So the cows would be let out in early spring and head for the back of the pasture. Around 4 o’ clock I would stand in the yard with Max at my side, point west (couldn’t even SEE the cows), and say, in a normal speaking tone of voice, “Get 'em.”

And off he’d go. 10 or 15 minutes later the cows would show up in the yard.

He died, of old age, while I was away from here. As did my childhood pet Rex, a loveable old mutt, who died (we think of a heart attack) in the ditch. With a big ol’ hunk of deer leg (they’d been cleaning deer that day) in is mouth and a smile on his face :slight_smile:

The current heeler incarnation is still a puppy - only a year old - named Spud. Spud doesn’t even come up to my knee - I don’t think he’s more than 14 inches high, and just a little longer. Not much of a cattle dog yet, but he’s learning. One thing he CAN do, however, is take out woodchucks - seven of them he’s left in the front part of the barn so far this summer.

Maybe, Scylla, if you had a heeler instead of your current dogs…


Tribute to a Dog
By: Senator George Vest

Gentlemen of the Jury: The best friend a man has in the world may turn against him and become his enemy. His son or daughter that he has reared with loving care may prove ungrateful. Those who are nearest and dearest to us, those whom we trust with our happiness and our good name may become traitors to their faith. The money that a man has, he may lose. It flies away from him, perhaps when he needs it most. A man’s reputation may be sacrificed in a moment of ill-considered action. The people who are prone to fall on their knees to do us honor when success is with us, may be the first to throw the stone of malice when failure settles its cloud upon our heads.

The one absolutely unselfish friend that man can have in this selfish world, the one that never deserts him, the one that never proves ungrateful or treacherous is his dog. A man’s dog stands by him in prosperity and in poverty, in health and in sickness. He will sleep on the cold ground, where the wintry winds blow and the snow drives fiercely, if only he may be near his master’s side. He will kiss the hand that has no food to offer. He will lick the wounds and sores that come in encounters with the roughness of the world. He guards the sleep of his pauper master as if he were a prince. When all other friends desert, he remains. When riches take wings, and reputation falls to pieces, he is as constant in his love as the sun in its journey through the heavens.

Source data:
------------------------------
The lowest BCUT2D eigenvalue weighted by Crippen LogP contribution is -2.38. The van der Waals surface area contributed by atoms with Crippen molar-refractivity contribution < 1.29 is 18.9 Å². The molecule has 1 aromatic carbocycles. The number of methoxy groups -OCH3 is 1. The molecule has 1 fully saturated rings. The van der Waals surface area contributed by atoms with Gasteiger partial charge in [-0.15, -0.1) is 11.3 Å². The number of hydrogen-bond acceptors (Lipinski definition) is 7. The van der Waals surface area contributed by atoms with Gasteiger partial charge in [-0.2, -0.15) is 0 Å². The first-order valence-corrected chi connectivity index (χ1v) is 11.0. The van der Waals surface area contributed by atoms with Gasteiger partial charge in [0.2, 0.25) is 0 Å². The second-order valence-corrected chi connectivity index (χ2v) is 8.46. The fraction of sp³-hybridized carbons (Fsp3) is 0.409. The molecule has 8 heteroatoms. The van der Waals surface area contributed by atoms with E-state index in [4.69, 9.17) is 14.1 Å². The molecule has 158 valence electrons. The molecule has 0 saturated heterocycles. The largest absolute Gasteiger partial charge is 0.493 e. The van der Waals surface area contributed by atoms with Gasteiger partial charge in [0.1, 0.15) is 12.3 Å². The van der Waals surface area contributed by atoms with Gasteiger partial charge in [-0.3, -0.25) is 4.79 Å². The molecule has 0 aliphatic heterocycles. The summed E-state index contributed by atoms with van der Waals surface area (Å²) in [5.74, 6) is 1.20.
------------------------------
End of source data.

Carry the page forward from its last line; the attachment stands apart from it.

If fortune drives the master forth, an outcast in the world, friendless and homeless, the faithful dog asks no higher privilege than that of accompanying him, to guard him against danger, to fight against his enemies. And when the last scene of all comes, and death takes his master in its embrace and his body is laid away in the cold ground, no matter if all other friends pursue their way, there by the graveside will the noble dog be found, his head between his paws, his eyes sad, but open in alert watchfulness, faithful and true even in death.

Weirddave sheds a tear for his lost dogs, and slinks off to bed

Fuckin A, Scylla, you know how to write!


Scylla, one thing you should know, it has to be damned moving to get me to even think about crying.

[sub]Where are the tissues?[/sub]
I think your Corwin should have met my dad’s Boxer (by name and breed). I think they shared a world view.

A fine tribute to an animal who was short changed in his stay on this mortal coil. I’m glad that he kept you in one piece so we could hear about him, Scylla. It sounds like he put paid to all of his expenses in one brief moment with that Dobie.

I’ll hoist one in his memory next weekend when I get back into my bottle of Suntory Kakubin Black Label whiskey.

Wow. Thank you Scylla. That was an amazing story. It captured the feeling that I had to one of our childhood dogs, the only one I ever bonded with. A great big goofy black lab. Kindest soul out there, except he loved to eat bread, so we could never leave a loaf out on the counter. Great, I am misting up again after reading your story and remembering Laird.


Beautiful story, beautifully written. Thank you for sharing Corwin with us.

Damn you, Scylla!

You are truly gifted. I knew it was coming, but I was powerless to stop.
Thank you, Scylla!!!

As always Scylla, as always. :slight_smile:

This is the second mention I’ve seen of Corwin; the first being his unfortunate experience in Scylla’s Goat Porn thread.

It’s times like this when I wonder when I’ll no longer live in an apartment, and can experience what it’s like to live with a dog.

Ever read something and say to yourself, “This is wasted here?” Boy, that has some potential for publication.

The legend Scylla quoted above stirred a couple childhood memories, so herewith a couple of links.

Beth Gelert, by the Hon. Wm. R. Spencer

Wow. Just…wow. Scylla, that is the closest I’ve come to crying over anything on these boards in a long, long time.

I’m going to go give my dog a hug.

Here’s one to a fine friend!

::slams a shot of Suntory Kakubin Black Label with an Asahi “Karakuchi” chaser::

PS: I promise that when I get home from Taiwan next week I’ll give my wolf hybrid an even bigger hug, just because!

I’d seen and heard about this thread for a few days now…wow. Amazing and touching, Scylla. As always, thank you for sharing that.

Gawddammit, I have tears running down my face.

Since Oslo already revived this long dead thread I’ll throw in a comment before it gets locked.

I was expecting to laugh when I saw a thread by Scylla, instead I cried my eyes out. Both stories in the OP were touching and tragic. Three years is too young to go even for a giant breed dog, I guess his heart was just too big in more ways than one. What a great tribute.

Animals will do that to you, here is the opening to Lord Byron’s memorial to his Newfounland

Full version here and worth the read. ps pedantic I know but it was a Welsh legend